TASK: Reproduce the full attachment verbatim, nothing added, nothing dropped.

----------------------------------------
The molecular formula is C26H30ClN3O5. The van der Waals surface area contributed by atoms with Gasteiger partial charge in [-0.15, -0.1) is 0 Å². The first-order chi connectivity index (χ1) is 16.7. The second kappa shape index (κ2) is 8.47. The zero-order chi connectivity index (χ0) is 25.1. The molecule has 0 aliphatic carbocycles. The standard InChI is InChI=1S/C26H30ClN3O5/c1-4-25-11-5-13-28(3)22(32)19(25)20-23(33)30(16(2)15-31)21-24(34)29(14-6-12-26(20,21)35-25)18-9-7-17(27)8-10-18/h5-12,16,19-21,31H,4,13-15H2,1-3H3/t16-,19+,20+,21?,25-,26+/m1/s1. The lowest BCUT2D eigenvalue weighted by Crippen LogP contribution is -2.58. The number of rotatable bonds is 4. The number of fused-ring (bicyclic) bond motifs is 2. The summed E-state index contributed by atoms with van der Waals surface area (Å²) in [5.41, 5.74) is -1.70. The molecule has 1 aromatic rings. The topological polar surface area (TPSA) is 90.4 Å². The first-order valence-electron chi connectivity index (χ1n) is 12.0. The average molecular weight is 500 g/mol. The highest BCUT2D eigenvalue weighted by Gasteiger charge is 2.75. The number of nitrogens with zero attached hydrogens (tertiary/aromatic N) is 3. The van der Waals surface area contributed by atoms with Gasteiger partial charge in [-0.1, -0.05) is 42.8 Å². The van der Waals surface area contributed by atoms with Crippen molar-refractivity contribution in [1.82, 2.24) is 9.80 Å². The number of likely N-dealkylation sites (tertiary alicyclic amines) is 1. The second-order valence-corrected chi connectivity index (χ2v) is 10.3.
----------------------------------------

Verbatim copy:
The molecular formula is C26H30ClN3O5. The van der Waals surface area contributed by atoms with Gasteiger partial charge in [-0.15, -0.1) is 0 Å². The first-order chi connectivity index (χ1) is 16.7. The second kappa shape index (κ2) is 8.47. The zero-order chi connectivity index (χ0) is 25.1. The molecule has 0 aliphatic carbocycles. The standard InChI is InChI=1S/C26H30ClN3O5/c1-4-25-11-5-13-28(3)22(32)19(25)20-23(33)30(16(2)15-31)21-24(34)29(14-6-12-26(20,21)35-25)18-9-7-17(27)8-10-18/h5-12,16,19-21,31H,4,13-15H2,1-3H3/t16-,19+,20+,21?,25-,26+/m1/s1. The lowest BCUT2D eigenvalue weighted by Crippen LogP contribution is -2.58. The number of rotatable bonds is 4. The number of fused-ring (bicyclic) bond motifs is 2. The summed E-state index contributed by atoms with van der Waals surface area (Å²) in [5.41, 5.74) is -1.70. The molecule has 1 aromatic rings. The topological polar surface area (TPSA) is 90.4 Å². The first-order valence-electron chi connectivity index (χ1n) is 12.0. The average molecular weight is 500 g/mol. The highest BCUT2D eigenvalue weighted by Gasteiger charge is 2.75. The number of nitrogens with zero attached hydrogens (tertiary/aromatic N) is 3. The van der Waals surface area contributed by atoms with Gasteiger partial charge in [-0.1, -0.05) is 42.8 Å². The van der Waals surface area contributed by atoms with Crippen molar-refractivity contribution in [1.82, 2.24) is 9.80 Å². The number of likely N-dealkylation sites (tertiary alicyclic amines) is 1. The second-order valence-corrected chi connectivity index (χ2v) is 10.3.